Billy Graham -- I can't bring myself to call him "Reverend" -- issued a statement Wednesday through the Charlotte-based Billy Graham Evangelistic Association (BGEA) in support of Amendment 1, the constitutional marriage discrimination amendment being put before North Carolina voters next Tuesday. According to Martha Waggoner of the Associated Press, Graham's statement will appear in its entirety in a full-page pro-marriage-discrimination ad running in 14 North Carolina newspapers this weekend. The statement reads, in part:
At 93, I never thought we would have to debate the definition of marriage. The Bible is clear -- God's definition of marriage is between a man and a woman. I want to urge my fellow North Carolinians to vote for the marriage amendment ... Watching the moral decline of our country causes me great concern. I believe the home and marriage is the foundation of our society and must be protected."
The fact that the 93-year-old Graham, who was born during the final days of World War I, supports marriage discrimination is not, in and of itself, surprising, when one considers both his age and his evangelicalism. What is rather surprising, however, is the fact that he's made such a public anti-gay pronouncement at all. After all, the man has been essentially in retirement since 2007. Since that time, he's left most of the right-wing craziness to his son, Franklin "President Obama may or may not be a 'son of Islam'" Graham, and his daughter, Anne "9/11 was God's way of getting back into the government and our schools" Graham Lotz. Waggoner notes that William Martin, an authorized biographer of Graham, cannot recall any effort by the Billy Graham Evangelistic Association similar in size and scope to its current pro-discrimination push in the organization's entire 62-year history. And according to Martin, professor emeritus of religion and public policy at Rice University, this can only mean one thing: that the source of this bigotry is not Franklin Graham, who heads the BGEA, but Billy Graham himself. Says Martin, "I am somewhat surprised that he would take that strong a stand. In the past, I have heard him say with respect to homosexuality, there are greater sins. Franklin has been more outspoken about it, but it sounds as if this is Mr. Graham expressing his own will." (For what it's worth, both Franklin Graham and Anne Graham Lotz have also endorsed Amendment 1.)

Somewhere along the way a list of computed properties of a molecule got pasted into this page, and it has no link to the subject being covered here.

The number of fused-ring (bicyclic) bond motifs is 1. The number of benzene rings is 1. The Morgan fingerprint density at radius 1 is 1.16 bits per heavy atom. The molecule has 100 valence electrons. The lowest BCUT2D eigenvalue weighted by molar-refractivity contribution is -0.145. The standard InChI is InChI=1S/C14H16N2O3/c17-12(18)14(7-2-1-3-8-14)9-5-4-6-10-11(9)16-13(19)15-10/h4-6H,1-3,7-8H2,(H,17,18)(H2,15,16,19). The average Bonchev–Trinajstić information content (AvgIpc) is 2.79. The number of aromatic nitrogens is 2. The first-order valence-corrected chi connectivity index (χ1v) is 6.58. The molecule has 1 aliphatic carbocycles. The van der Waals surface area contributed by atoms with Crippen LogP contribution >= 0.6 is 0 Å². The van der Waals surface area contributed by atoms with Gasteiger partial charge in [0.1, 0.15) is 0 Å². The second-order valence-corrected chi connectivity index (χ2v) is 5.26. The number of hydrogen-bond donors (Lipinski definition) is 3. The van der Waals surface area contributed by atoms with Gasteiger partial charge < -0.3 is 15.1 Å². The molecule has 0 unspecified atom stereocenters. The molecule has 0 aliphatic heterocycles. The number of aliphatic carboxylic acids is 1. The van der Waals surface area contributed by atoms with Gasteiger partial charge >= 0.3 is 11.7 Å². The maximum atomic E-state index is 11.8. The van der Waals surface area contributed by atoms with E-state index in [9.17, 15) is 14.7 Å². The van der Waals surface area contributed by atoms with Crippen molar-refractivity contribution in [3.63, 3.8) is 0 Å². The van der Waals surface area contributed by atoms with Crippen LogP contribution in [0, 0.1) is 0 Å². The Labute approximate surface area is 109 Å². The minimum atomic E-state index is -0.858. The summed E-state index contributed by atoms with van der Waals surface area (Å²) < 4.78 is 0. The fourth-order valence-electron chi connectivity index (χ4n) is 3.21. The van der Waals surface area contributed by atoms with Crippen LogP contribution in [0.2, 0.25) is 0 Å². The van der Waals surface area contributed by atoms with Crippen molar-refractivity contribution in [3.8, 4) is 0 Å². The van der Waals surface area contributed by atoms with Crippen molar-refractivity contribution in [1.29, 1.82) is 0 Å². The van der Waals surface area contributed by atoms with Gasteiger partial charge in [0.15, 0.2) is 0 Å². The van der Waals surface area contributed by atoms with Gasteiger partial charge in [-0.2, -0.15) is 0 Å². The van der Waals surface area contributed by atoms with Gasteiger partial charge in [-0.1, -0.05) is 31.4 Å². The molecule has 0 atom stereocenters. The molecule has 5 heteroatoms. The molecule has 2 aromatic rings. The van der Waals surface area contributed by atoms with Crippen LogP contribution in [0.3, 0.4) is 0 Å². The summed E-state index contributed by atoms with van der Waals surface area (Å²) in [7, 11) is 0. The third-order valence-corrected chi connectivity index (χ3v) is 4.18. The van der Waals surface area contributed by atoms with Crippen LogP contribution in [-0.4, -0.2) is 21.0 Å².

While Graham's evangelical "crusades," pro-war views in Vietnam and the Persian Gulf, and closeness to 12 American presidents (most notably Richard Nixon, known for his racist, homophobic, and anti-Semitic remarks) give me the heebie-jeebies, the fact is that he was one of the most widely admired figures of the 20th century. (Heck, he's made Gallup's list of the Top 10 Most Admired Men 55 times since 1955.) Billy Graham forged himself a place in history decades ago; he had absolutely nothing to gain by weighing in on the battle over North Carolina's Amendment 1. It's a shame that when confronted with the choice between preserving his popular image as a venerable, unifying figure and mounting one last crusade against the LGBT community, Billy Graham chose the latter. It says a lot about the man's true character that he selected for what may be his final public gesture an act of malice, divisiveness, and discrimination.